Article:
String of Hearts
It is also known as string of hearts, rosary vine, or rosary vine. The tubers growing along its stem give it the appearance of a rosary.
Late summer to early autumn brings blooms that look like vases.
Of the succulents I have grown, the string of hearts seems to be one of the more unusual. A hard plant to find, it is worth the hunt. The string of hearts is often sold as a hanging plant.
Its heart-shaped foliage is silvery green and is mottled with deep green veins and stems as thin as thread. Along the stems at random are large tubers from which new leaves and stems appear. These are growing points and provide storage for the moisture that this plant conserves.
Ceropegia Woodii Information
Ceropegia woodii, known as a string of hearts, is relatively easy to grow. As all succulents prefer, it is not advisable to over-water this plant. Excessive moisture tends to rot the roots and makes for miserable plants.
The string of hearts tends to rest in winter without showing too much growth and is extremely vulnerable to over-watering at this point.
According to its size, when potting this plant, remember to keep it in a rather small pot.
Under-potting helps this plant to stay healthy. Accustomed to sandy clay-like soil, ceropegia woodii likes to be planted in well-drained soil.
Afternoon sunlight is preferable, though morning to noon sun will suffice. The plant may get a pinkish tinge to the stems in scorching, dry conditions. As with all succulents, watch for mealy bugs.
These appear as flat, white, oval-shaped insects with tiny hairs surrounding their bodies. In bad infestations, they will appear as white cottony masses that will peel off in stringy bunches when touched.
A cotton swab dipped in alcohol, dabbed on the bugs will kill them, but it is tough to eradicate this pest. Since it lives in the plant’s root, it often goes undetected until it is too late.
Cuttings can easily be started from the tubers on the stems of the plants. Submerge the tubers halfway into sandy soil and water. Ranging from one month to six weeks, the roots will grow out of the swelling and produce new plants.
Cuttings should only be taken during active growth in the spring and summer, as the plant is almost dormant in winter.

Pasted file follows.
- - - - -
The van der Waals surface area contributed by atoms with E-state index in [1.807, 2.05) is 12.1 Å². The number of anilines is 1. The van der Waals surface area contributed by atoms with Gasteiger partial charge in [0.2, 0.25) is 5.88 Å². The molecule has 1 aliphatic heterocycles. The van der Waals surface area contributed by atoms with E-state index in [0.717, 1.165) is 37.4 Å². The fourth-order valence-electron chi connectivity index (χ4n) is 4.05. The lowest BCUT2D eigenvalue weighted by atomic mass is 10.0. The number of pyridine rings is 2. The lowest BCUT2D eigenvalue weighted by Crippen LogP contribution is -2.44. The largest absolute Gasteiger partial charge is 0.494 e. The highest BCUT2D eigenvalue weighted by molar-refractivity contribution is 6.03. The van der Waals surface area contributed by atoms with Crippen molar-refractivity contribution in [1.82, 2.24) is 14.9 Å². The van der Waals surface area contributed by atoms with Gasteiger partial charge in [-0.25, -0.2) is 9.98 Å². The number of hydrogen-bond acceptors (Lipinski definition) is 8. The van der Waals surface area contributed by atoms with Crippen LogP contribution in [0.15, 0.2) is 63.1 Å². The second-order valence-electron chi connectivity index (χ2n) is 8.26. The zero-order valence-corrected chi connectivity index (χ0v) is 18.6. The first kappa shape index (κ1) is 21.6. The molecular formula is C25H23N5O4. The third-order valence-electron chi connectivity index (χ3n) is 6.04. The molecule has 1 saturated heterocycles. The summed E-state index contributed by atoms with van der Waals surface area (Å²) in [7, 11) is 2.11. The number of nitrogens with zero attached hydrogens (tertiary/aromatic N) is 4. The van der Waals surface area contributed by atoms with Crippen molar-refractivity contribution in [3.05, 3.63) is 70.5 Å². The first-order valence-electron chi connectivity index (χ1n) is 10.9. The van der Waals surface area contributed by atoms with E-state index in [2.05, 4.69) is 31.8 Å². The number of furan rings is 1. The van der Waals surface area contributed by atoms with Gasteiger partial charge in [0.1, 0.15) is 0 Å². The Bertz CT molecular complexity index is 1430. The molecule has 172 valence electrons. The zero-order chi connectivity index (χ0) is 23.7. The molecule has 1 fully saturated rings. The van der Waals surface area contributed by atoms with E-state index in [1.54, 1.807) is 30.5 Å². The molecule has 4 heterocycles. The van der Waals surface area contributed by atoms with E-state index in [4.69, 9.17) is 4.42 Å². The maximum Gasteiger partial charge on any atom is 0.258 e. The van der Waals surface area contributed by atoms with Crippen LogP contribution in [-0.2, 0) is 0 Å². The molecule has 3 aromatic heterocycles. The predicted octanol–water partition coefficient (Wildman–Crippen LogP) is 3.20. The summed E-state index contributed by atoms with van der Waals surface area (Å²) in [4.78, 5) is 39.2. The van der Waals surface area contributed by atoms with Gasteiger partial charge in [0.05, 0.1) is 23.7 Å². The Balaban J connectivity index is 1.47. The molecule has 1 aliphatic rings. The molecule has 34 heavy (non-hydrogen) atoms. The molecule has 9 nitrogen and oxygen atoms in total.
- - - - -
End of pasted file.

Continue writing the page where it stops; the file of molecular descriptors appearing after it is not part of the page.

This tropical plant is found in the range of Madagascar throughout lower Asia to Australia. It appreciates temperatures in winter to 10 C and will not need water until the temperatures rise.
The string of hearts is most exotic as it flowers. The blossoms appear as tubes and often have tips that form a cage-like structure at the opening of the bloom.
The colors spread from white to pink, red, brown, maroon, purple, green, yellow, and black, and every mix in between.
Inside the blooms are hair-like structures that may trap flies and other insects until the flower wilts.
The odd blooms of the string of hearts are the highlight of this strange-looking plant. Worth the search; it will be a great addition to any succulent collection.
Step By Step Care Tips For Growing String Of Hearts
Taking care of your plants
The string of hearts is a fast-growing plant that will bloom abundantly if given the right conditions. This plant is sturdy and can withstand periods of neglect quite well.
Your string of hearts will produce the most flowers and growth if it is placed in bright but indirect sunlight.
The string of heart plants thrives when potting mix cacti is well-drained. They can tolerate decent fertility but can look sloppy if the mix is too rich.
To ensure adequate drainage, you will need to add pumice or perlite to an ordinary potting mixture.
The string of hearts is drought tolerant, but it needs more frequent watering than other succulent species. After letting the soil dry, please give it a good watering. Too much water, though, can cause swollen leaves, leaf drops, and a messy growth habit.
Your string of hearts plants should not be left in standing water. They will quickly die if they are not able to drain the water well.
Temperature and humidity
These plants can endure temperatures as low as 20 degrees Fahrenheit, but they cannot withstand prolonged cold exposure, especially if they don’t have enough moisture.
The string of hearts plants does not like intense heat. Good air circulation and warm temperatures are critical to best results. These plants do not like high humidity during winter dormancy.
Regular feeding of your string of hearts plants with a special fertilizer for succulents will be a good idea. It won’t be too high in nitrogen, as excessive nitrogen can cause plants to become soft.
The string of Heart Plants: How to propagate
Strings of heart plants are more easily propagated from stem cuttings than by seed germination. It is not easy to source seeds.
The stem cutting method is simple and usually yields good results. The rooting time for cuttings with at least two internodes usually takes between a fortnight and two months. You can also propagate single leaves and tubers that grow along the stem.
Make sure the potting medium remains moist. Place it somewhere warm with bright but not too much light. You can soak the cuttings in water at first. After the roots are formed, the cuttings can be transplanted to the potting medium.
Potting and Repotting String of Heart Plants
These plants can be prolific if given the right conditions. They also benefit from being repotted every few years. The delicate vines can break easily, so be careful. You should ensure that your new pot has ample drainage holes.